The Moragas incurred substantial legal bills during the transfer of California from Mexico to the United States and during the tumultuous years of the Gold Rush. By 1886, they lost the Adobe to a reputedly unscrupulous attorney. But the property remained in private hands and was been used as a residence until it was vacated. The building shows signs of neglect and some vandalism, but is now fenced off to prevent further harm until the work begins on restoration. The plans, which were finally approved late last year - having survived an appeal from neighbors concerned about traffic issues - call for the Adobe to be open to the public as a museum, where people, especially school children, can come to learn more about the history of the building and the surrounding area. Public access will be limited to 30 days per year and additional days for maintenance of the building.

Fandango Fantastico!
The Friends of Joaquin Moraga Adobe are hosting their third annual Fandango to raise money for the restoration of the Moraga Adobe.
Fandango party celebrations were the core of the social calendar for early Mexican settlers, and the Moraga family was well known for those held at the Adobe in the 1840s. This year's Fandango will be held on Saturday, Aug. 27. The MC for the evening will be radio personality John Hamilton, host of On the Go with KGO. Entertainment will feature traditional music from Los Arribenos de San Francisco, a band that includes a direct descendant of the Moraga family.
Tickets are $100 per person. Visit www.MoragaAdobe.org for more information or to buy tickets online. Tickets may also be purchased by sending a check payabe to "FJMA" to "Fandango Tickets" at PO Box 872 Orinda, CA 94563.
Old Adobe Inspires Young Entrepreneur
By Sora O'Doherty
Isabela Chow's light brown eyes light up when she speaks about the Moraga Adobe. She was in the third grade at Del Rey Elementary School when she learned from her teacher about the historic building. On a field trip, Isabela's class hiked to the Adobe, which sits on the hill overlooking the school, and Isabela was enthralled by the history of the people who had built the Adobe.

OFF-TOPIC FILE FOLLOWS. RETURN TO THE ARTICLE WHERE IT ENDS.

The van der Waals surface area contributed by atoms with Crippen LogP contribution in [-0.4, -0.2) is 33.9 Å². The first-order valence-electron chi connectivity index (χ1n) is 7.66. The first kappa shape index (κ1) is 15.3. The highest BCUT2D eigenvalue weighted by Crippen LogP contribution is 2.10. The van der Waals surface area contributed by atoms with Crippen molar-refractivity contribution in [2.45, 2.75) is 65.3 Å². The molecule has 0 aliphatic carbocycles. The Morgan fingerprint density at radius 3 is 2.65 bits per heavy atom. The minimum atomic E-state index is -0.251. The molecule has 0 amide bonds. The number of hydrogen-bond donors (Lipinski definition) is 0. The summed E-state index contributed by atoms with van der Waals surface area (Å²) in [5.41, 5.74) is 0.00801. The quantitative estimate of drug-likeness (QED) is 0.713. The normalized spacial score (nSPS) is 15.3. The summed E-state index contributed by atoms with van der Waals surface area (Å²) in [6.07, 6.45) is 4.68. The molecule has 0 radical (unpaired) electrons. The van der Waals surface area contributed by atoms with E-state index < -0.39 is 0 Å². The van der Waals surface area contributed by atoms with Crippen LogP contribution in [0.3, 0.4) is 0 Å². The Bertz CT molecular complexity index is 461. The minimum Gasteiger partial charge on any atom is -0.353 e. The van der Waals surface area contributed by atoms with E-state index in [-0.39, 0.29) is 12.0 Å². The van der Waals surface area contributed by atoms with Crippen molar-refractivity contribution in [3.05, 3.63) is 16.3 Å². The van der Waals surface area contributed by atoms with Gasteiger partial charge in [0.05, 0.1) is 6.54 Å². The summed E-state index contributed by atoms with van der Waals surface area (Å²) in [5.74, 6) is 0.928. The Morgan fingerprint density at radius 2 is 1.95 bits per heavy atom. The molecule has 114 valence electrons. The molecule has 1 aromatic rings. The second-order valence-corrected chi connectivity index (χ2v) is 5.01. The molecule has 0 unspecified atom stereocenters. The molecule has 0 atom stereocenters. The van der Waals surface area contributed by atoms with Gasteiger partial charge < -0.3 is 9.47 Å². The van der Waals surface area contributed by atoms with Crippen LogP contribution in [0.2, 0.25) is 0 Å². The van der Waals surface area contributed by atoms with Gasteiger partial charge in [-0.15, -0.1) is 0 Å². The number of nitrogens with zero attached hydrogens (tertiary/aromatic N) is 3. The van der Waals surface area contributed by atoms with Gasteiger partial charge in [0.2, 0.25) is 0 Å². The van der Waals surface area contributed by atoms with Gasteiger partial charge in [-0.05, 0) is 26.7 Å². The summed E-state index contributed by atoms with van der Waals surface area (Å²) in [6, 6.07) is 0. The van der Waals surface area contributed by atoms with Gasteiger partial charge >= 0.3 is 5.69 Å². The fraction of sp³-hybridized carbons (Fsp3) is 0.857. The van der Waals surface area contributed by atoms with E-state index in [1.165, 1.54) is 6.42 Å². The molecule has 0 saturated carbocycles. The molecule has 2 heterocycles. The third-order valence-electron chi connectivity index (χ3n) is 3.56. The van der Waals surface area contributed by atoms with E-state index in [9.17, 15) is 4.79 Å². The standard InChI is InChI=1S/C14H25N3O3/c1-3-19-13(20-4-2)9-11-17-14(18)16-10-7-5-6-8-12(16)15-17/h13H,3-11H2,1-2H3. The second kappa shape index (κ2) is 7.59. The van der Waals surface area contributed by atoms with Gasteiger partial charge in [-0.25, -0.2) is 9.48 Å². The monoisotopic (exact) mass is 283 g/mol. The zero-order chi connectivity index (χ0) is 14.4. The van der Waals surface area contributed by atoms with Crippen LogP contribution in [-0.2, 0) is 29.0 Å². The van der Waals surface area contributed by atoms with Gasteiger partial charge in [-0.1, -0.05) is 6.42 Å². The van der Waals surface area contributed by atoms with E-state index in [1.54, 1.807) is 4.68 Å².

So inspired was Isabela that she raised money and donated $360 to the Friends of the Moraga Adobe last year at their fundraising Fandango Fantastico. This year, Isabela, who is now going into the fifth grade, will be donating again at the Fandango on Aug. 27.
Isabela has found a number of ways to raise money for the Adobe: she sells eggs from her four chickens on Nextdoor.com. Buyers pay what they choose, which is usually around $5 per dozen. She makes jewelry too, and sells it with her friends, sometimes at the Farmers Market. She makes beaded earrings, keychains and friendship bracelets. She looks after Kit Kit, a neighbor's cat, and adds her pay to her contribution.
Isabela also contributes from her allowance. Her mother, Ana, matches Isabela's contributions dollar for dollar. Her mother will accompany Isabela to the Fandango, and she hopes that some friends will join her as well. Last year Isabela loved the Spanish dancers with their beautiful costumes.

Isabela Chow Photo S. O'Doherty

print story

Before you print this article, please remember that it will remain in our archive for you to visit anytime.
download pdf
(use the pdf document for best printing results!)
Send your comment to:
Reach the reporter at:

This article was pulished on Page A6 / A14:

Quick Links for LamorindaWeekly.com
send artwork to:
Classified ads
Lamorinda Service Directory
About us and How to Contact us
Letter to the Editor
Send stories or ideas to:
Send sports stories and photos to:
Subscribe to receive a delivered or mailed copy
Subscribe to receive storylinks by email
Our Homes

Copyright Lamorinda Weekly, Moraga CA